President Donald Trump’s longtime personal attorney, Michael Cohen, pleaded guilty Tuesday to eight charges, including multiple counts of tax evasion and a campaign finance charge stemming from so-called “hush money” payments made to adult film actress Stormy Daniels and former Playboy Playmate Karen McDougal.
Cohen, 51, entered a plea deal Tuesday with prosecutors in the Southern District of New York.
Update 6:25 p.m. EDT Aug. 21: "There is no allegation of any wrongdoing against the President in the government's charges against Mr. Cohen," Trump's attorney, Rudy Giuliani, said in a statement after Cohen entered his plea Tuesday.
"It is clear that, as the prosecutor noted, Mr. Cohen's actions reflect a pattern of lies and dishonesty over a significant period of time," Giuliani said.
Cohen said in court Tuesday that he coordinated with Trump to pay hush money to Daniels and McDougal, who both claim they had affairs with Trump years before he was elected. Cohen did not name Daniels, McDougal or Trump in court.
Update 6:10 p.m. EDT Aug. 21: Daniels’ attorney, Michael Avenatti, told MSNBC that he and his client have been “vindicated” after Cohen pleaded guilty Tuesday to charges including tax evasion and a campaign-finance violation.
"A lot of this stems from her courage,” Avenatti said. “We're going to get to the bottom now in connection to the civil case as to what the president knew, and what he knew about it, and when he knew and what he did about it."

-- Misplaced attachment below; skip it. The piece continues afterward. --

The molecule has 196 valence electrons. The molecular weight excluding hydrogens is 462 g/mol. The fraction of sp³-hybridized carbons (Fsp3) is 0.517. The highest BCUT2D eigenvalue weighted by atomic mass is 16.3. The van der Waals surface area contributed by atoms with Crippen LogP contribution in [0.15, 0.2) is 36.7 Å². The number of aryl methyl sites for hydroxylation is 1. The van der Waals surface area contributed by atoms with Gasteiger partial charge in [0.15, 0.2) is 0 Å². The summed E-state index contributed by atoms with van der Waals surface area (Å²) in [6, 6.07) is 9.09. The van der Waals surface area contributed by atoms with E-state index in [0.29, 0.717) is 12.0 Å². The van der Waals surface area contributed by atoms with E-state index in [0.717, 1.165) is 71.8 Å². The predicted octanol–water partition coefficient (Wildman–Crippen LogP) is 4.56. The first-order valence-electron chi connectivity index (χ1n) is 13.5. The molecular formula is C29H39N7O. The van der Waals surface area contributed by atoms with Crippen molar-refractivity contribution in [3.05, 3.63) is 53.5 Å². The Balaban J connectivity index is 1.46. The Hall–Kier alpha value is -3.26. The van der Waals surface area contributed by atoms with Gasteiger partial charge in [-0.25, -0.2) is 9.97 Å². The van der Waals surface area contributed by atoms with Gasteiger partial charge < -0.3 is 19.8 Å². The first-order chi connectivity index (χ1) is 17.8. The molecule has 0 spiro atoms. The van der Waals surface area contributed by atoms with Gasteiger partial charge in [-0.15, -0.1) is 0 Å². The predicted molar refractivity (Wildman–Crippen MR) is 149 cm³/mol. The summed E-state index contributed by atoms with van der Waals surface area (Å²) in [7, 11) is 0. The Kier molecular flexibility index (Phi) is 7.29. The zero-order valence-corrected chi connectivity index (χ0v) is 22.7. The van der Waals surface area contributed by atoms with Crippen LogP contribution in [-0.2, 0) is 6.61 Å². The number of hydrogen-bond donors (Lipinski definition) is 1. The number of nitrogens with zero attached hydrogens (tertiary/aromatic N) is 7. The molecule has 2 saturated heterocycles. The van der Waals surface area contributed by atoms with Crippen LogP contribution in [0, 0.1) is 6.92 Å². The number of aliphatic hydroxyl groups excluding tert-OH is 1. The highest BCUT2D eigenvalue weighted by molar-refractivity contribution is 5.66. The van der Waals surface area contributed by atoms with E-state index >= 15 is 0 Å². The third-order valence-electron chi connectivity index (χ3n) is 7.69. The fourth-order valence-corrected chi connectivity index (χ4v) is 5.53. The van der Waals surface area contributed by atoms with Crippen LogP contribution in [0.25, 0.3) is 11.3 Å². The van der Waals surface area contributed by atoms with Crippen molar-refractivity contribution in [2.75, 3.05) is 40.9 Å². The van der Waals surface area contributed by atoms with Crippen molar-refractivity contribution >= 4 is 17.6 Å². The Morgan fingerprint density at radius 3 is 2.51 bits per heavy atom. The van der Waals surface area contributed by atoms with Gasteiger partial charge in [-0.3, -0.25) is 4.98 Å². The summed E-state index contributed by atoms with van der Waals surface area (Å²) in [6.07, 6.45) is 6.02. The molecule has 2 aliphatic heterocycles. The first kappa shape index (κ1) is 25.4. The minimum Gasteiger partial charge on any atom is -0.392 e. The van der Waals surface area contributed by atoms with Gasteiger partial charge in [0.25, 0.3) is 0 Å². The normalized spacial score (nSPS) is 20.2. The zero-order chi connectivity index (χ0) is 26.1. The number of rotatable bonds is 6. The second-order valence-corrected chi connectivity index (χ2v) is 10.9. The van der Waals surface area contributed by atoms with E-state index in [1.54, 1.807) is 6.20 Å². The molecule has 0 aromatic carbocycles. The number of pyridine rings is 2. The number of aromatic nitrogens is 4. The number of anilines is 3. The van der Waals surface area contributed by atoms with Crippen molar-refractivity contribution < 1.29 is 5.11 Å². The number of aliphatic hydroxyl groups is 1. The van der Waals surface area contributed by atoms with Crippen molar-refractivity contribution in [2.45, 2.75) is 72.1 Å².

Daniels claims that she had sex with Donald Trump in 2006, more than a decade before he became president. She is suing Trump and Cohen, seeking to invalidate a nondisclosure agreement she signed days before the 2016 presidential election.
Cohen said in federal court in New York that he paid Daniels, who was not named, $130,000 in exchange for the nondisclosure agreement to influence the election. The payment was made at the direction of Trump, who also was not named, Cohen said.
Update 5:40 p.m. EDT Aug. 21: Deputy U.S. Attorney Robert Khuzami said after Cohen entered his guilty plea Tuesday that he submitted false invoices to the Trump’s company to obtain reimbursement for unlawful campaign contributions made in the form of payments to Daniels and McDougal.
In his plea, Cohen did not name the two women or even Trump, recounting instead that he worked with an "unnamed candidate." But the amounts and the dates all lined up with the payments made to Daniels and McDougal.
Cohen said in federal court in New York on Tuesday that he made the payments in coordination with Trump to influence the election. Both women claimed Trump had affairs with them, which he denies.
The other charges Cohen pleaded guilty to involve bank fraud and income tax evasion.
As part of his plea agreement, Cohen agreed not to challenge any sentence from 46 to 63 months.
Khuzami said Tuesday that Cohen’s “lies and dishonesty” were particularly egregious because of his profession.
“(He) decided he was above the law and for that he’s going to pay a very serious price,” Khuzami said.
Update 5:10 p.m. EDT Aug. 21: At a hearing Tuesday afternoon in federal court in New York, Cohen said he made payments to Daniels and McDougal on behalf of Trump, who was not named, “to influence the election,” according to The Associated Press.